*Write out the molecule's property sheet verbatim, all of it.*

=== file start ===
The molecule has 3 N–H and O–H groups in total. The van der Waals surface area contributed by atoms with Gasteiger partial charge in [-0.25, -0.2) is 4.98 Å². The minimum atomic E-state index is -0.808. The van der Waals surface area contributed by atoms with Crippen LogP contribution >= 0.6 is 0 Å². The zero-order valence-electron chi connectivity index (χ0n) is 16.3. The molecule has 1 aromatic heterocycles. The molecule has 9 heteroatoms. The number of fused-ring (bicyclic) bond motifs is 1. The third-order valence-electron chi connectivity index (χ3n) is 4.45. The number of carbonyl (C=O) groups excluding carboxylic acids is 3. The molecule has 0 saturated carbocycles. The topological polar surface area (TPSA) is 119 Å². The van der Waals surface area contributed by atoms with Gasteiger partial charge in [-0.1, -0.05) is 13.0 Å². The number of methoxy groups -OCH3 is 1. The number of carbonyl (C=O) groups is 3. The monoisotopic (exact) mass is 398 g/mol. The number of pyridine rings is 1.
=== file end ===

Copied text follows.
The molecule has 3 N–H and O–H groups in total. The van der Waals surface area contributed by atoms with Gasteiger partial charge in [-0.25, -0.2) is 4.98 Å². The minimum atomic E-state index is -0.808. The van der Waals surface area contributed by atoms with Crippen LogP contribution >= 0.6 is 0 Å². The zero-order valence-electron chi connectivity index (χ0n) is 16.3. The molecule has 1 aromatic heterocycles. The molecule has 9 heteroatoms. The number of fused-ring (bicyclic) bond motifs is 1. The third-order valence-electron chi connectivity index (χ3n) is 4.45. The number of carbonyl (C=O) groups excluding carboxylic acids is 3. The molecule has 0 saturated carbocycles. The topological polar surface area (TPSA) is 119 Å². The van der Waals surface area contributed by atoms with Gasteiger partial charge in [-0.1, -0.05) is 13.0 Å². The number of methoxy groups -OCH3 is 1. The number of carbonyl (C=O) groups is 3. The monoisotopic (exact) mass is 398 g/mol. The number of pyridine rings is 1.